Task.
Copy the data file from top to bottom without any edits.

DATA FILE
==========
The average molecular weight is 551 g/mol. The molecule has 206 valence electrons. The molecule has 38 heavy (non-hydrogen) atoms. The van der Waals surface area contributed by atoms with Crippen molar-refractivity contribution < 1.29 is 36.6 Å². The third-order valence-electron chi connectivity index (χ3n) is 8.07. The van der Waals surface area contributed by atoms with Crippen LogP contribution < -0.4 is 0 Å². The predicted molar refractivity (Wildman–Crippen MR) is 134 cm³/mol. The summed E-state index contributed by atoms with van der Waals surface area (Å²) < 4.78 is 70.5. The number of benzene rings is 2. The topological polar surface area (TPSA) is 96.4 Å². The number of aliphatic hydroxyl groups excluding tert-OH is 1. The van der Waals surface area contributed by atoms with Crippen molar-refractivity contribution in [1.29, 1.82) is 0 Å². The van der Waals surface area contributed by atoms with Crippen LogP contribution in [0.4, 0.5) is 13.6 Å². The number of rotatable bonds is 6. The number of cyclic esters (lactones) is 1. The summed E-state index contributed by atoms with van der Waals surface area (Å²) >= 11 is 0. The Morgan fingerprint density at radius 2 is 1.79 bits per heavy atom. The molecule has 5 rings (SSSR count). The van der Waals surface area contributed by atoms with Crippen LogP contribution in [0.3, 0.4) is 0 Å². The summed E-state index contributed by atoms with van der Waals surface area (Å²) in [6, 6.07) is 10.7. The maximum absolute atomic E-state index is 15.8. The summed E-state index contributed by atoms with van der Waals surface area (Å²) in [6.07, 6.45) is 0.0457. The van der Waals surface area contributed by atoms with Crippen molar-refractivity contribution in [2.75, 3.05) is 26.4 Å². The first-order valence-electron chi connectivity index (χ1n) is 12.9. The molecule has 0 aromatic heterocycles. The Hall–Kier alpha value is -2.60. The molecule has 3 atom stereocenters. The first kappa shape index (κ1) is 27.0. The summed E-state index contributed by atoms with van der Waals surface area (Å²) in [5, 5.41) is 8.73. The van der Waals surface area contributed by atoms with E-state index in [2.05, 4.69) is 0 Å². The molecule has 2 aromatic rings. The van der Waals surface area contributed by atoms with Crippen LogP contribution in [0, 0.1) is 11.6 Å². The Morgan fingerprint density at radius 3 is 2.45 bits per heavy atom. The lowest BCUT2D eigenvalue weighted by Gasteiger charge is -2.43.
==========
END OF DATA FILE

The average molecular weight is 551 g/mol. The molecule has 206 valence electrons. The molecule has 38 heavy (non-hydrogen) atoms. The van der Waals surface area contributed by atoms with Crippen molar-refractivity contribution < 1.29 is 36.6 Å². The third-order valence-electron chi connectivity index (χ3n) is 8.07. The van der Waals surface area contributed by atoms with Crippen LogP contribution < -0.4 is 0 Å². The predicted molar refractivity (Wildman–Crippen MR) is 134 cm³/mol. The summed E-state index contributed by atoms with van der Waals surface area (Å²) < 4.78 is 70.5. The number of benzene rings is 2. The topological polar surface area (TPSA) is 96.4 Å². The number of aliphatic hydroxyl groups excluding tert-OH is 1. The van der Waals surface area contributed by atoms with Crippen molar-refractivity contribution in [1.29, 1.82) is 0 Å². The van der Waals surface area contributed by atoms with Crippen LogP contribution in [0.4, 0.5) is 13.6 Å². The number of rotatable bonds is 6. The number of cyclic esters (lactones) is 1. The summed E-state index contributed by atoms with van der Waals surface area (Å²) >= 11 is 0. The Morgan fingerprint density at radius 2 is 1.79 bits per heavy atom. The molecule has 5 rings (SSSR count). The van der Waals surface area contributed by atoms with Crippen LogP contribution in [0.3, 0.4) is 0 Å². The summed E-state index contributed by atoms with van der Waals surface area (Å²) in [6, 6.07) is 10.7. The maximum absolute atomic E-state index is 15.8. The summed E-state index contributed by atoms with van der Waals surface area (Å²) in [6.07, 6.45) is 0.0457. The van der Waals surface area contributed by atoms with Crippen molar-refractivity contribution in [2.75, 3.05) is 26.4 Å². The first-order valence-electron chi connectivity index (χ1n) is 12.9. The molecule has 0 aromatic heterocycles. The Hall–Kier alpha value is -2.60. The molecule has 3 atom stereocenters. The first kappa shape index (κ1) is 27.0. The summed E-state index contributed by atoms with van der Waals surface area (Å²) in [5, 5.41) is 8.73. The van der Waals surface area contributed by atoms with E-state index in [2.05, 4.69) is 0 Å². The molecule has 2 aromatic rings. The van der Waals surface area contributed by atoms with Crippen LogP contribution in [0, 0.1) is 11.6 Å². The Morgan fingerprint density at radius 3 is 2.45 bits per heavy atom. The lowest BCUT2D eigenvalue weighted by Gasteiger charge is -2.43.